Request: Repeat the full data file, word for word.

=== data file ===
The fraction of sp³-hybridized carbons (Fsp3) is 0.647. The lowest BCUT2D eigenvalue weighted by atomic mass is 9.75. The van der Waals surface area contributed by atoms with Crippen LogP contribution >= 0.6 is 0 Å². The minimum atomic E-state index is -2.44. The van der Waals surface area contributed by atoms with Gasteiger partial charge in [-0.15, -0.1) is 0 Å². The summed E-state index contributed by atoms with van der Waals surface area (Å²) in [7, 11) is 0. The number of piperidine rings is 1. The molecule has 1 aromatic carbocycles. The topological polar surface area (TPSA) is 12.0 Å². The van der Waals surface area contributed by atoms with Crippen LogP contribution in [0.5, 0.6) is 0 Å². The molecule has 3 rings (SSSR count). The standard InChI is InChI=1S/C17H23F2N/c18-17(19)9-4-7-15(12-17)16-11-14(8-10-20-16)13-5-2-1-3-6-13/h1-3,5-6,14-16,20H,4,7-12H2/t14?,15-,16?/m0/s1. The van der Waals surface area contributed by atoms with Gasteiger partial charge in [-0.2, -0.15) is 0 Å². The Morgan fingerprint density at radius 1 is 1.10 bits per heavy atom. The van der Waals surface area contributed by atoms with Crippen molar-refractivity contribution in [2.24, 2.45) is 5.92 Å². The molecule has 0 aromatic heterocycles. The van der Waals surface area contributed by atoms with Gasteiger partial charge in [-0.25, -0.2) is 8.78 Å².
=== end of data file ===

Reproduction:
The fraction of sp³-hybridized carbons (Fsp3) is 0.647. The lowest BCUT2D eigenvalue weighted by atomic mass is 9.75. The van der Waals surface area contributed by atoms with Crippen LogP contribution >= 0.6 is 0 Å². The minimum atomic E-state index is -2.44. The van der Waals surface area contributed by atoms with Gasteiger partial charge in [-0.15, -0.1) is 0 Å². The summed E-state index contributed by atoms with van der Waals surface area (Å²) in [7, 11) is 0. The number of piperidine rings is 1. The molecule has 1 aromatic carbocycles. The topological polar surface area (TPSA) is 12.0 Å². The van der Waals surface area contributed by atoms with Crippen LogP contribution in [0.5, 0.6) is 0 Å². The molecule has 3 rings (SSSR count). The standard InChI is InChI=1S/C17H23F2N/c18-17(19)9-4-7-15(12-17)16-11-14(8-10-20-16)13-5-2-1-3-6-13/h1-3,5-6,14-16,20H,4,7-12H2/t14?,15-,16?/m0/s1. The van der Waals surface area contributed by atoms with Gasteiger partial charge in [-0.2, -0.15) is 0 Å². The Morgan fingerprint density at radius 1 is 1.10 bits per heavy atom. The van der Waals surface area contributed by atoms with Crippen molar-refractivity contribution in [2.24, 2.45) is 5.92 Å². The molecule has 0 aromatic heterocycles. The van der Waals surface area contributed by atoms with Gasteiger partial charge in [-0.25, -0.2) is 8.78 Å².